Web activist group Fight for the Future is calling on the FBI to let Apple in on how it managed to hack into an iPhone.
Apple had fought a court order to provide its own security work-around for the phone, belonging to one of the San Bernardino shooters, but the FBI dropped that legal action this week after it found a way into the phone without Apple's help.
The computer company had initially been cooperative with law enforcement efforts but balked at having to develop software to unlock the phone, arguing it could make millions of other phones less safe.
Fight for the Future is suggesting the FBI's work-around poses the same problem.
"Now that they’ve opened the iPhone in question, the mainstream media is already speculating as to how they did it. And it goes without saying that hackers, other governments, and those wishing to exploit this security flaw to do harm to the public are already hard at work trying to figure it out," the group said. "If they [the FBI's hackers] really care about public safety, they must disclose the vulnerability they used to Apple to prevent criminals, hackers, and terrorists from exploiting the same security flaw and using it to do harm."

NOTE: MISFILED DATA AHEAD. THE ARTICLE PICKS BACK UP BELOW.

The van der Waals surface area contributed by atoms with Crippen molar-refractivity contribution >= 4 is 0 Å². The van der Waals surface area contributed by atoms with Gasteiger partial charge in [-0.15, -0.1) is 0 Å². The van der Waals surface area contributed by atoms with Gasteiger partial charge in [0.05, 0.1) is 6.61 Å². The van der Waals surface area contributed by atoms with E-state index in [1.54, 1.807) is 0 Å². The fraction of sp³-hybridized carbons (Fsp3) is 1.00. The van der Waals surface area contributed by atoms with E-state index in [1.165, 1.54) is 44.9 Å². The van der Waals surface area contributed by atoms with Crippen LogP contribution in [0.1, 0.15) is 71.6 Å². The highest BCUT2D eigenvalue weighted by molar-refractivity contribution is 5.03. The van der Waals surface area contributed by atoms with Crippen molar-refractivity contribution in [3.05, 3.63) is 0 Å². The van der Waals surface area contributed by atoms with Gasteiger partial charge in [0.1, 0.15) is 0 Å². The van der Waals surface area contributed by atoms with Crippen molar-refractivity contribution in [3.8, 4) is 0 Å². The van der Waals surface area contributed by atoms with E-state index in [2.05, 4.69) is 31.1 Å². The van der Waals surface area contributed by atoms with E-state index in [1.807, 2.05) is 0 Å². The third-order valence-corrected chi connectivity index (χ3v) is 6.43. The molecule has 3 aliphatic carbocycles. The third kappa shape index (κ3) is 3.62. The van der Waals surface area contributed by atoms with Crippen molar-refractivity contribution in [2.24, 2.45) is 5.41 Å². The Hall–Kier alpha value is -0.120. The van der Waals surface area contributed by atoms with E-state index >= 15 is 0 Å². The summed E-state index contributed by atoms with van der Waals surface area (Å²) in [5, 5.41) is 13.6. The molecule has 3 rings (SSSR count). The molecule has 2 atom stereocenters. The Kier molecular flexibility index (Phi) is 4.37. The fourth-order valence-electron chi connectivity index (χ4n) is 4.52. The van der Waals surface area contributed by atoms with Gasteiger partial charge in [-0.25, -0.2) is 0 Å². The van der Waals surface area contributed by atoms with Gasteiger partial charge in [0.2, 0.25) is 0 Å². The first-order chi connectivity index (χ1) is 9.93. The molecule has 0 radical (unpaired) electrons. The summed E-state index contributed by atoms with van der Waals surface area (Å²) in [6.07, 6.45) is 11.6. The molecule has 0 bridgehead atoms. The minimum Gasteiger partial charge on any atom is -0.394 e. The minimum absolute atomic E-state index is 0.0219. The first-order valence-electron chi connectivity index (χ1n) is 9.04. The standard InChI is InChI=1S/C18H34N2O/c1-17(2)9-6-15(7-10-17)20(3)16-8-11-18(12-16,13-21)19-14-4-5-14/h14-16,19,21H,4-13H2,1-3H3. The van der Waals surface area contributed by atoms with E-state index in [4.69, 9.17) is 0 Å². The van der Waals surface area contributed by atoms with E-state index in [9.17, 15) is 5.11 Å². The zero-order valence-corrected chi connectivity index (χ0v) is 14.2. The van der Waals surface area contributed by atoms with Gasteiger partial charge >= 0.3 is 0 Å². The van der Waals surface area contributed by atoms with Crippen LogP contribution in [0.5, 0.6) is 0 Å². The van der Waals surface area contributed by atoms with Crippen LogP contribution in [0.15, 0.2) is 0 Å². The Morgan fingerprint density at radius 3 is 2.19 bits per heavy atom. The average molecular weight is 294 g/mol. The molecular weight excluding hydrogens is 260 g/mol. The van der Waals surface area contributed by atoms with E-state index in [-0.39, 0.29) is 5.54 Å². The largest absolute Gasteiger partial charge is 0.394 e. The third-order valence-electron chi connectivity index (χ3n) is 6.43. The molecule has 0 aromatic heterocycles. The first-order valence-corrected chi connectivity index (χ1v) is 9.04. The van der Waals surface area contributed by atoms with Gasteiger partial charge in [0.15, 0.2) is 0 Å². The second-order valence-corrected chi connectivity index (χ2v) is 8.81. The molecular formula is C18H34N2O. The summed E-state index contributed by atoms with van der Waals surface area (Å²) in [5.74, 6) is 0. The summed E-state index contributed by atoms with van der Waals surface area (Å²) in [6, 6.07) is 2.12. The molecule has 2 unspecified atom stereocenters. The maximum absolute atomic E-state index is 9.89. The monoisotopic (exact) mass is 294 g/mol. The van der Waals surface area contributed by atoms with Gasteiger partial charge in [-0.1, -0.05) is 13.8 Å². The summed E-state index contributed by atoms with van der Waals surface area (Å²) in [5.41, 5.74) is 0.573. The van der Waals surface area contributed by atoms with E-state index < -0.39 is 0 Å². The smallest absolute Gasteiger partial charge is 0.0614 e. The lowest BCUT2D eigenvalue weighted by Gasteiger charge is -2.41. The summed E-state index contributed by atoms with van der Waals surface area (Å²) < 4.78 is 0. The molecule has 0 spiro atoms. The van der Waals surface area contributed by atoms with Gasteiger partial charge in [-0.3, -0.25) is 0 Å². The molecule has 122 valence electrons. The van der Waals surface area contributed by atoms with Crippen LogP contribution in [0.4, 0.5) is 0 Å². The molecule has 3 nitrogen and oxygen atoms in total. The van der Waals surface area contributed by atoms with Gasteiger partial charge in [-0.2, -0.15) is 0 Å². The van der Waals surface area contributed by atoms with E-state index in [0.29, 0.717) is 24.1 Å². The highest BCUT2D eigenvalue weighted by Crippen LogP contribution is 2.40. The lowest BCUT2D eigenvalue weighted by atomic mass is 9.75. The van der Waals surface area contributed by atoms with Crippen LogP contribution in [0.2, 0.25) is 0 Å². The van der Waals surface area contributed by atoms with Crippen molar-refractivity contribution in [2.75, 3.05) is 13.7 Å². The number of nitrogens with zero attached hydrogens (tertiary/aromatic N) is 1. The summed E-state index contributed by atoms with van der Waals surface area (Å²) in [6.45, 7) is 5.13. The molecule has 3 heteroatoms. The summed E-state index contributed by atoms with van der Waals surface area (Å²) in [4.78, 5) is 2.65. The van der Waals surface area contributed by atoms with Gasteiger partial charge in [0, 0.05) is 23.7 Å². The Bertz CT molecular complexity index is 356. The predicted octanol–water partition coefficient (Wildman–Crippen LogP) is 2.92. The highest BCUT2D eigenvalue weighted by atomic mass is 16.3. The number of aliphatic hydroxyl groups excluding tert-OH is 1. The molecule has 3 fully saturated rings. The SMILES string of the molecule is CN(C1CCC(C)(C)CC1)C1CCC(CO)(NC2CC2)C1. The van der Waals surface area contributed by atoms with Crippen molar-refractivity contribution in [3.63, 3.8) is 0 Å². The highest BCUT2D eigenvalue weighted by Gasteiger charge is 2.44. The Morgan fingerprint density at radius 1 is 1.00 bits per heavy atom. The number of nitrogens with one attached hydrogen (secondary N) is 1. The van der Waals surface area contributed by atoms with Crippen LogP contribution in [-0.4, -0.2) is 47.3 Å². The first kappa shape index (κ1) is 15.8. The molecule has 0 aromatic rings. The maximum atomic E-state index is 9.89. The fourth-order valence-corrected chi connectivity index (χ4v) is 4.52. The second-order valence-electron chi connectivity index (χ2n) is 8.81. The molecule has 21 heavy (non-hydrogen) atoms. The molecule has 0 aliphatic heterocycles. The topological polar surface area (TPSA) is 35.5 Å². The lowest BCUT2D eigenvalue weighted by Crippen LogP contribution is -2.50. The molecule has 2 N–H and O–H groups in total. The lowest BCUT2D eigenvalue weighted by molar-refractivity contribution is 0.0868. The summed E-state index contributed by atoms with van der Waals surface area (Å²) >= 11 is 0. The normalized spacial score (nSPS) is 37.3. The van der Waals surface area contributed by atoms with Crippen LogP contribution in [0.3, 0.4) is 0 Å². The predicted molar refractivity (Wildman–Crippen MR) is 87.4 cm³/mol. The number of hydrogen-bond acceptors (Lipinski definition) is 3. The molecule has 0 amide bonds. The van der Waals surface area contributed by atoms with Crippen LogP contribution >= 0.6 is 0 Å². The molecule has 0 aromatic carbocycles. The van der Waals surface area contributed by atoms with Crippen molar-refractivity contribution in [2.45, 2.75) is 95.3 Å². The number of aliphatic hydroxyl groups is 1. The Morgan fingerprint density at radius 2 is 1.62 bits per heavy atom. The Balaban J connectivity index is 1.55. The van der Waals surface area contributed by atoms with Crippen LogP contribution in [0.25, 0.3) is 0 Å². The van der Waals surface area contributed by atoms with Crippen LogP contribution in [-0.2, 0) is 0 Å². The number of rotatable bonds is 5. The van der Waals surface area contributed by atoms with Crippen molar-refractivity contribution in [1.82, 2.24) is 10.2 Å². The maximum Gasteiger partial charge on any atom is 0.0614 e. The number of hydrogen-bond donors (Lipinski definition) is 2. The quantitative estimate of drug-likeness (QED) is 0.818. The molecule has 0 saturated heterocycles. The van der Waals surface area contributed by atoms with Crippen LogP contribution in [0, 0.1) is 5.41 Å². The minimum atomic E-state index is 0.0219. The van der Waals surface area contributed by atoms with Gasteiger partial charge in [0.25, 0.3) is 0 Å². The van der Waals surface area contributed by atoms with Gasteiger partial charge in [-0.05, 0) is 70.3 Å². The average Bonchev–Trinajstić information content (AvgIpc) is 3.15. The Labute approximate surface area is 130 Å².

Several members of Congress warned earlier this week that the FBI's successful hack was hardly the end of the story.
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Contributing editor John Eggerton has been an editor and/or writer on media regulation, legislation and policy for over four decades, including covering the FCC, FTC, Congress, the major media trade associations, and the federal courts. In addition to Multichannel News and Broadcasting + Cable, his work has appeared in Radio World, TV Technology, TV Fax, This Week in Consumer Electronics, Variety and the Encyclopedia Britannica.